Roasted red peppers are one of the easiest and most adaptable ingredients you can have in your picnic arsenal.
They keep well, travel well and work well with so many dishes. They’re also delicious, are so good for you and come in a myriad of colours if you want to stray from classic red to brighten any picnic dish.
Whether you decide on the classic roasted red pepper or like to mix it up with some other sweet pepper varieties and colours, you’ll find roasted peppers brighten up so many picnic recipes you’ll always want to have some on hand.
When we think about the best picnic menu tips, robust vegetables for salads that travel well and platters always get a mention. Peppers, whether raw, roasted or grilled certainly earn their place in any hamper or picnic backpack.
How to Include Grilled Peppers in Your Picnic Menu
The ways you can incorporate grilled and roasted peppers into picnic menus are endless.
- Eat them stand-alone or as a side, especially the baby roasted sweet peppers which come in a bright array of colours. Simply drizzle with olive oil or even add a dash of balsamic.
- Incorporate into a Mediterranean style mezze platter with olives, bread and some robust dips like baba ganoush and hummus.
- Slice them into salads. They are a robust addition to any salad especially make-ahead salads.
- They are a great accompaniment to main dish salads like our broccoli potato salad or spiced pumpkin quinoa salad.
- Sprinkle with olive oil, oregano, lemon and feta for a Greek-inspired roast pepper salad.
- Add them to sandwiches or use as a hamburger topping.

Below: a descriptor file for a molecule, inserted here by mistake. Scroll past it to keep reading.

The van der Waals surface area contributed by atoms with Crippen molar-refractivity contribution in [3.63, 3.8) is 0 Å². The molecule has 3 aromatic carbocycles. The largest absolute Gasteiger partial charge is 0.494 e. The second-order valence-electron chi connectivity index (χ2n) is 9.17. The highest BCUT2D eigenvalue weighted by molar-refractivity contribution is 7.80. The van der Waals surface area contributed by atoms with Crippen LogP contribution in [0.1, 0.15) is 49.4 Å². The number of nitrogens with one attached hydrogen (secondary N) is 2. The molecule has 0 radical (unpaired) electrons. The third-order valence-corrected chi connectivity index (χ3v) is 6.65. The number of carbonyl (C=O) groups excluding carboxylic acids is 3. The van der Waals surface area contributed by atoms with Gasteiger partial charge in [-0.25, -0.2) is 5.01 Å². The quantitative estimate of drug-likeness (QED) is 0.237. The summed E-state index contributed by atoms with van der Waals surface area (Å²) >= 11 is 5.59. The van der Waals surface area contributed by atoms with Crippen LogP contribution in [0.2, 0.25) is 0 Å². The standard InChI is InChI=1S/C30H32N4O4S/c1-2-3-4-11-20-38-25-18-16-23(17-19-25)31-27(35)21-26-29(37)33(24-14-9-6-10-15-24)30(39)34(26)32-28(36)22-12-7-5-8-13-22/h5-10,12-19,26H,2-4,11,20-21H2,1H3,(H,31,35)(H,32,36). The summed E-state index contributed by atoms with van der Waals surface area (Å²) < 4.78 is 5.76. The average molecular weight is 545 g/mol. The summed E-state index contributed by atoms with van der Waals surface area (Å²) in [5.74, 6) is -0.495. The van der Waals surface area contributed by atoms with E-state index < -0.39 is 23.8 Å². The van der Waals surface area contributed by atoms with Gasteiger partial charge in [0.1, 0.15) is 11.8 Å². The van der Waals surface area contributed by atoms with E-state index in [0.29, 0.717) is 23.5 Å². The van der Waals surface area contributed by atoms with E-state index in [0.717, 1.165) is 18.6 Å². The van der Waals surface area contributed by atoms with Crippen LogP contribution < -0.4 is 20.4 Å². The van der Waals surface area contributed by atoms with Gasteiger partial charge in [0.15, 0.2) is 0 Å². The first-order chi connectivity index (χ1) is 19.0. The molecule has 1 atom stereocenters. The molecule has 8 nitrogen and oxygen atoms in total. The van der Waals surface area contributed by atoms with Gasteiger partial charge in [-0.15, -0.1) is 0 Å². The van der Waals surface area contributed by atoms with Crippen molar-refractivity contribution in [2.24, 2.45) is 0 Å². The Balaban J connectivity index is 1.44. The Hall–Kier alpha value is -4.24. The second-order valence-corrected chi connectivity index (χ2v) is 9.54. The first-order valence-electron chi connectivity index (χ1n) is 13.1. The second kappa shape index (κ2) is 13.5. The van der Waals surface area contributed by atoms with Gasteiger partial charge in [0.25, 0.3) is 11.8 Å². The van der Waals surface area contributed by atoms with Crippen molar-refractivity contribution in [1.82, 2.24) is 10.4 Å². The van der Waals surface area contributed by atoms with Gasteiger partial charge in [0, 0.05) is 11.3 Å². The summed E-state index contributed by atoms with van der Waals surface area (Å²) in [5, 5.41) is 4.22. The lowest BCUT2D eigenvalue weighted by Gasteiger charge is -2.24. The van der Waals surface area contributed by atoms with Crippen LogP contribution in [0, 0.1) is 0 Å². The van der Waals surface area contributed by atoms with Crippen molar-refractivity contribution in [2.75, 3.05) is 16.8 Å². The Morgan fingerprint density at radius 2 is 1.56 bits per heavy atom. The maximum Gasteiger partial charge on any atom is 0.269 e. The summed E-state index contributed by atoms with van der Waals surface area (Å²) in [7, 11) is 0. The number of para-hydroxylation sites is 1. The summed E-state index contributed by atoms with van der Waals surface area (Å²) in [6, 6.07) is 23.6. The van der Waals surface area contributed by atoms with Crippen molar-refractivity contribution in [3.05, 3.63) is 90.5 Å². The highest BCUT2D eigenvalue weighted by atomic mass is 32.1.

- They are great chopped through quiches, vegetable tarts and frittata’s
- Make them into a dip of their own such as a roast pepper hummus.
- Serve them as a side to grilled meats or whip up a simple roast pepper sauce. – Great with steak and marinated chicken dishes.
Can I Grill Peppers Instead of Roasting?
You sure can. Grilled peppers are pretty much the same as roasted peppers only cooked over a flame or under a broiler. Grilling peppers is sometimes faster than roasting and done over coals gives you an extra smokiness. Some people also prefer to leave the skins on grilled peppers, especially when grilling on a bbq.
Do I Have to Remove the Skin on Grilled and Roasted Peppers?
Removing the skin from roasted or grilled peppers is entirely a personal choice. I prefer to remove the skins unless I am grilling or roasting baby sweet peppers and serving them whole, then I leave the skins on as the skins are quite thin. Also, some coloured peppers tend not to peel as well such as green and yellow peppers.
Sometimes when grilling, the skins will be very charred so it is best to remove. If making a roast pepper hummus or roast pepper sauce, removing skins will give a smoother finish.
We give tips on how to easily remove skins in the recipe below.
How to Store Roasted Peppers
Roasted peppers are ready to use as soon they are cooked and skinned. However, if you have roasted up a batch, you can store the leftovers to use whenever you need them. Allow your peppers to cool before either storage method.
Storing Fresh Peppers in Olive Oil
To keep fresh peppers in the fridge:
- Place the peppers in a jar or container with a tight-fitting lid.
- Pour olive oil over the peppers so they are completely covered.
- For maximum freshness make sure they are always submerged in oil.
Peppers stored in oil will impart their flavours in the oil which can be used to make salad dressing – no waste.
Roasted peppers will keep in the fridge in an airtight container for about a week. Stored in oil – around 2 weeks.
Freezing Roasted Peppers
For longer storage, you can freeze your roasted peppers.
Lay them on a baking sheet/paper to freeze individually before transferring to a ziplock bag or freezer container so they don’t all freeze in one clump. Or just store them in individual servings in ziplock bags.
Roasted peppers will keep well in the freezer for up to a year. They will be safe to eat beyond this but will not be at their best.